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Mock Battle

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Click here to read Psalm 119 on BibleGateway.com

 “The arrogant mock me unmercifully, but I do not turn from your law.” – Psalm 119:51

mock Richard Dawkins, a well-known atheist, once told an audience that non-believers should not be polite when confronting Christians:

“Mock them! Ridicule them! In public! Don’t fall for the convention that we’re all too polite to talk about religion. Religion is not off the table. Religion is not off limits. Religion makes specific claims…[which] need to be ridiculed with contempt.”

Of course, most atheists or agnostics are not quite as aggressive, but let’s assume for the sake of discussion that this becomes the norm in the world. How would you react if every time you mentioned Jesus you were ridiculed mercilessly? What if every time you prayed in public people laughed and attacked your beliefs? What if you lost jobs or respect or friends because you were “so dumb” you believed the Bible?

Would you maybe think twice before you prayed over your food in a restaurant? Would you back off of sharing the gospel with that co-worker. Would you hide your Bible in your backpack instead of carrying it in the open? Most of us would like to think we’d stand up under torture for Jesus, but will we stand up under insults?

MATTER IN MIND

Lucky for us, the Bible itself answers the question for us, and in just one verse, so that’s convenient. In Psalm 119 (yes, the really long one. But it’s good. Toughen up.), the author says “the arrogant mock me unmercifully.” Notice it doesn’t say “if,” but rather just assumes it will happen. Buckle up.

And the response? Pretty simple; “I do not turn from your law.” If the Word says to pray every day, then pray every day, even if there’s a man-sized furnace or a lion’s mouth in your future. It’s a difficult command for sure, but it’s actually kind of freeing, because it takes all the stress of deciding what to do away. It all doesn’t matter. Whatever happens, just keep following God’s laws.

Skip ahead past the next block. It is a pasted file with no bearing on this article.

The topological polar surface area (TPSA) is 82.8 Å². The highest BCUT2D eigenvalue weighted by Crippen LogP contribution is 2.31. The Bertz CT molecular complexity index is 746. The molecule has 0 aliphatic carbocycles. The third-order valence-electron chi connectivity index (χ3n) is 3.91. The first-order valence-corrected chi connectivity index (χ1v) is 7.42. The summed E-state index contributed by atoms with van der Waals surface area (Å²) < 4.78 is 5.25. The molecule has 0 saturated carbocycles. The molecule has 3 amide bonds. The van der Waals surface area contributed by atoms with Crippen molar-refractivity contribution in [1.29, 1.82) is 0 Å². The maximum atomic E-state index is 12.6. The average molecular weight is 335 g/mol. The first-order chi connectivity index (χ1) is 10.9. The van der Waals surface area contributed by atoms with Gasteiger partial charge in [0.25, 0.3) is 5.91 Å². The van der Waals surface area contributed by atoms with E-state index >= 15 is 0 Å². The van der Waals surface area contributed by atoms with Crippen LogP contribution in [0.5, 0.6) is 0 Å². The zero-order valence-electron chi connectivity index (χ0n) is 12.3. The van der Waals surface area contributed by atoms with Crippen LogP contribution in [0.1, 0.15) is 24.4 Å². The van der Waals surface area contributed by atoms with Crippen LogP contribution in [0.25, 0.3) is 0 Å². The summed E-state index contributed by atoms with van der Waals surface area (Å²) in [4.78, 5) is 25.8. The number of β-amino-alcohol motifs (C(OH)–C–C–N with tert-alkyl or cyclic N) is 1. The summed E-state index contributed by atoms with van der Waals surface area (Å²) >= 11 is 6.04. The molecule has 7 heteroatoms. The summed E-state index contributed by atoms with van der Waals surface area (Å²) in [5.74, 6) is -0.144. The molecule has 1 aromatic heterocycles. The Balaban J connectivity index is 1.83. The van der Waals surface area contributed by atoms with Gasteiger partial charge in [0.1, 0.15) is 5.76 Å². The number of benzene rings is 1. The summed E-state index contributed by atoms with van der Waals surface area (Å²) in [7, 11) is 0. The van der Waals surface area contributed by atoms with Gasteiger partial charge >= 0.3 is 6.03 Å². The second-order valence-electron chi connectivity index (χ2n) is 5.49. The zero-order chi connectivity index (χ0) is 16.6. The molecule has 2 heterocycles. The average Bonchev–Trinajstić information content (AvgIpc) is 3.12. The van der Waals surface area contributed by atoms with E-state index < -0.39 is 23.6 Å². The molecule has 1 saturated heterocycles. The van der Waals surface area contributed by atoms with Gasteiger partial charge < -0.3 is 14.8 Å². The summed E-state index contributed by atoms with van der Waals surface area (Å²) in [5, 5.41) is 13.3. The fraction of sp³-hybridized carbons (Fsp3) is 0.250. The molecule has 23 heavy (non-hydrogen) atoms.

At the end of the Gospel of John, Jesus makes passing reference to the kind of death Peter could look forward to, and Peter notices John walking by and says “Hey Jesus, what about John? Same thing?” And Jesus more or less says “Mind your own business and follow my commands.”

This is one of the toughest lessons for us to learn – it doesn’t matter one infinitesimally tiny bit what other people do. It only matters what we choose to do.

If people disrespect you and treat you like dirt – respect them anyway.

If people make fun of your morbid obesity and charming wreath of hair (hypothetically speaking) – be kind to them.

If people take away your rights – be joyful.

If people mock you and attack your intelligence and possibly your maternal ancestry – love them and speak kindly.

FOLLOW ME TO FREEDOM

In our society, we place a premium on “getting the last word.” On television shows and movies, when someone has a good insult, the audience laughs or the screen goes black. Everybody enjoys having a good comeback. But we are called to do something higher; we are told to encourage others. Not when they deserve it, not when they’re friends, but always. That’s a basketball sized pill to swallow.

There is a lot of concern in the Christian world that we’re “losing our rights,” that the secular world is overtaking God’s people. You know what Jesus would say about that? “Mind your own business and follow me.” When leading pastors preach a message or start a ministry you disagree with, you know what Jesus would say? “Mind your own business and follow me.” When people talk about how ignorant Christians are, you know what Jesus would say? “Mind your own business and follow me.”

The reality is, a Christian’s response to the world is actually pretty simple. We tend to stress ourselves out about what might happen, or what has happened, or what is happening. There is actually a freedom that comes from just focusing on Jesus. After all, let’s say that we do lose all our rights and becoming a Christian is a capital crime throughout the world. You know what Jesus would say? “Mind your own business and follow me.”

See how freeing it can be?

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